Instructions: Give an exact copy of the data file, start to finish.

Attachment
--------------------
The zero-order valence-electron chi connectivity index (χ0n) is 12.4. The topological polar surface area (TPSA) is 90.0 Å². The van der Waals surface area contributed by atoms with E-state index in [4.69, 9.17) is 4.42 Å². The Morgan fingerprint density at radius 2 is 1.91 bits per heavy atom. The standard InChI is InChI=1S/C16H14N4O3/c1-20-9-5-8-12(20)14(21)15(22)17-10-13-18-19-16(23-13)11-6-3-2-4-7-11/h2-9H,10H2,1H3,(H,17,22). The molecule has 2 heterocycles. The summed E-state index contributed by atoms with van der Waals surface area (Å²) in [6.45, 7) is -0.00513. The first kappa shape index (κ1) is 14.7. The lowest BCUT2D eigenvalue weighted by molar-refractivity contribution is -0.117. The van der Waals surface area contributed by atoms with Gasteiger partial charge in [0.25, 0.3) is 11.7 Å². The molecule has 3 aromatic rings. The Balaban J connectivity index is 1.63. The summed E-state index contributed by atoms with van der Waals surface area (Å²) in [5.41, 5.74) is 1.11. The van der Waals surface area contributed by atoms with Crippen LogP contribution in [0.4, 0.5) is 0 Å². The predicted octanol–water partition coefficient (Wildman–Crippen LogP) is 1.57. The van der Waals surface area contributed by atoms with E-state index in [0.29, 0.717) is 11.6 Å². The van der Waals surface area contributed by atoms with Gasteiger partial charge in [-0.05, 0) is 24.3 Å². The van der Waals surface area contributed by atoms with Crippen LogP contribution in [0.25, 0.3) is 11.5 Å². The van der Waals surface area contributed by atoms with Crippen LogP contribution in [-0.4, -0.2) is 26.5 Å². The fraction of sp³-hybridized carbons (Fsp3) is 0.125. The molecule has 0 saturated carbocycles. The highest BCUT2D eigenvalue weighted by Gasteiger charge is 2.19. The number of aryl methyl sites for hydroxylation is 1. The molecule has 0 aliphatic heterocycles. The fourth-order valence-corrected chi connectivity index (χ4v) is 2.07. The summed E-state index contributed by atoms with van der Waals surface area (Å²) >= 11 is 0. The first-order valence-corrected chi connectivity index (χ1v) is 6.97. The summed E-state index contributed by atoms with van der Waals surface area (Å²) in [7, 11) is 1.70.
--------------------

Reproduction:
The zero-order valence-electron chi connectivity index (χ0n) is 12.4. The topological polar surface area (TPSA) is 90.0 Å². The van der Waals surface area contributed by atoms with E-state index in [4.69, 9.17) is 4.42 Å². The Morgan fingerprint density at radius 2 is 1.91 bits per heavy atom. The standard InChI is InChI=1S/C16H14N4O3/c1-20-9-5-8-12(20)14(21)15(22)17-10-13-18-19-16(23-13)11-6-3-2-4-7-11/h2-9H,10H2,1H3,(H,17,22). The molecule has 2 heterocycles. The summed E-state index contributed by atoms with van der Waals surface area (Å²) in [6.45, 7) is -0.00513. The first kappa shape index (κ1) is 14.7. The lowest BCUT2D eigenvalue weighted by molar-refractivity contribution is -0.117. The van der Waals surface area contributed by atoms with Gasteiger partial charge in [0.25, 0.3) is 11.7 Å². The molecule has 3 aromatic rings. The Balaban J connectivity index is 1.63. The summed E-state index contributed by atoms with van der Waals surface area (Å²) in [5.41, 5.74) is 1.11. The van der Waals surface area contributed by atoms with Crippen LogP contribution in [0.4, 0.5) is 0 Å². The predicted octanol–water partition coefficient (Wildman–Crippen LogP) is 1.57. The van der Waals surface area contributed by atoms with E-state index in [0.29, 0.717) is 11.6 Å². The van der Waals surface area contributed by atoms with Gasteiger partial charge in [-0.05, 0) is 24.3 Å². The van der Waals surface area contributed by atoms with Crippen LogP contribution in [0.25, 0.3) is 11.5 Å². The van der Waals surface area contributed by atoms with Crippen LogP contribution in [-0.4, -0.2) is 26.5 Å². The fraction of sp³-hybridized carbons (Fsp3) is 0.125. The molecule has 0 saturated carbocycles. The highest BCUT2D eigenvalue weighted by Gasteiger charge is 2.19. The number of aryl methyl sites for hydroxylation is 1. The molecule has 0 aliphatic heterocycles. The fourth-order valence-corrected chi connectivity index (χ4v) is 2.07. The summed E-state index contributed by atoms with van der Waals surface area (Å²) >= 11 is 0. The first-order valence-corrected chi connectivity index (χ1v) is 6.97. The summed E-state index contributed by atoms with van der Waals surface area (Å²) in [7, 11) is 1.70.